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Bandhan Tod : The Latest Mobile App to End Child Marriage in India’s Bihar

Despite a law banning girls from marrying before they turn 18, the practice is deeply rooted in tradition and widely accepted in Indian society.

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Child marriage
Child bride Krishna, 12, stands at a doorway into her compound in a village near Baran, in India's Rajasthan state. Despite a law banning girls from marrying before they turn 18, the practice is deeply rooted in tradition and widely accepted in Indian society. (VOA)

Bihar, September 20, 2017 : A mobile phone app is the latest tool for campaigners seeking to end child marriage in India’s Bihar state, where nearly two-thirds of girls in some of its rural areas are married before the legal age of 18.

The app, Bandhan Tod, was developed by Gender Alliance — a collective of more than 270 charities in Bihar focused on gender rights — and launched this week by Deputy Chief Minister Sushil Kumar Modi. It is backed by the U.N. Population Fund.

India ranks among countries with the highest rates of child marriage in the world, accounting for a third of the global total of more than 700 million women, according to UNICEF, the United Nations children’s agency.

Bandhan Tod — meaning “break the binds” — includes classes on child marriage and dowries and their ill effects. It also has an SOS button that notifies the team when activated.

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“The app is a big part of our efforts to end child marriage in the state,” said Prashanti Tiwary, head of Gender Alliance.

“Education is good, but when a young girl wants help because she is being forced to marry before the legal age, the app can be her way out,” she told the Thomson Reuters Foundation.

Despite a law banning girls from marrying before they turn 18, the practice is deeply rooted in tradition and widely accepted in Indian society. It is rarely reported as a crime and officials are often reluctant to prosecute offenders.

While boys also marry before the legal age of 21, girls are disproportionately affected.

Risks of abuse, death rise

Early marriage makes it more likely that girls will drop out of school, and campaigners say it also increases risks of sexual violence, domestic abuse and death in childbirth.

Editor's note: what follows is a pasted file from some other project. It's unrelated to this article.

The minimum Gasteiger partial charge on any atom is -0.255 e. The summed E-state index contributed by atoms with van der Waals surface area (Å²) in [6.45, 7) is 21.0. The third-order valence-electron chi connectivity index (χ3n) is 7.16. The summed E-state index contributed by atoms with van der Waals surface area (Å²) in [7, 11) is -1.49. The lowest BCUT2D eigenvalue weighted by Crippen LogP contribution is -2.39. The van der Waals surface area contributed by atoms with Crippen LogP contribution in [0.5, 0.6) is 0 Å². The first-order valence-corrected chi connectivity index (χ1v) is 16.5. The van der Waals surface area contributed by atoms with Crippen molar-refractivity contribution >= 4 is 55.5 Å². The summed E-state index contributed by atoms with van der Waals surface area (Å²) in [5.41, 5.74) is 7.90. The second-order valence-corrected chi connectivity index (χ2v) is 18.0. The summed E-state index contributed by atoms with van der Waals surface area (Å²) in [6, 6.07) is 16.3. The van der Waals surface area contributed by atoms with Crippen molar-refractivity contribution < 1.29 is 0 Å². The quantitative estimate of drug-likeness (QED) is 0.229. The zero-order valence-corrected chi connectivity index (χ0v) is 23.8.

Legal efforts have failed to break the stranglehold of tradition and culture that continues to support child marriage, charity ActionAid India said in a report this year.

When the SOS on Bandhan Tod is activated, the nearest small NGO will attempt to resolve the issue. If the family resists, then the police will be notified, said Tiwary.

A similar app in West Bengal state to report child marriage and trafficking of women and children has helped prevent several such instances, according to Child in Need Institute, which launched the app in 2015.

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Other efforts include a cash incentive, where the state transfers a sum of money to the girl’s bank account if she remains in school and unwed at age 18.

Suppliers of wedding tents in Rajasthan state have stopped dozens of child marriages by alerting officials.

“It will take a change in mindset and behavior to end child marriage,” said Tiwary, who is lobbying the government to raise the marriage age for women to 21, so they have the same opportunities as men.

“But technology provides a practical and accessible way to help prevent it on the ground,” she said. (VOA)

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UNICEF: ‘Education Under Fire’, Militant Attacks on Afghan Schools Tripled in 2018

More than 1,000 schools across the country remain closed because of security threats from groups

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UNICEF, Education, Afghan Schools
In this April 5, 2017 photo, Afghan students attend school classes in an open air primary school on the outskirts of Kabul, Afghanistan. VOA

Attacks on schools in Afghanistan increased almost threefold last year, making it increasingly difficult to ensure an education for children in many parts of the country, the United Nations children’s fund UNICEF said on Tuesday.

The agency, which promotes education and children’s rights, said the number of attacks against Afghan schools jumped from 68 in 2017 to 192 last year. It was the first time since 2015 that a rise in attacks had been recorded.

“Education is under fire in Afghanistan,” said UNICEF Executive Director Henrietta Fore. “The senseless attacks on schools; the killing, injury and abduction of teachers; and the threats against education are destroying the hopes and dreams of an entire generation of children.”

More than 1,000 schools across the country remain closed because of security threats from groups such as the Taliban and Islamic State, which have sought soft targets for attacks aimed at extending and consolidating their influence through intimidation.

UNICEF, Education, Afghan Schools
Attacks on schools in Afghanistan increased almost threefold last year. Pixabay

Although the Taliban have shifted from their previous opposition to all forms of girls’ education, they have faced regular accusations of shutting down schools run in a way they do not approve.

UNICEF said the use of school buildings as voter centers during last year’s parliamentary election may have been a factor behind the rise in attacks.

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Afghanistan has a young and fast-growing population but about 3.7 million children, or nearly half of all school-age children, are not in formal education, UNICEF said. (VOA)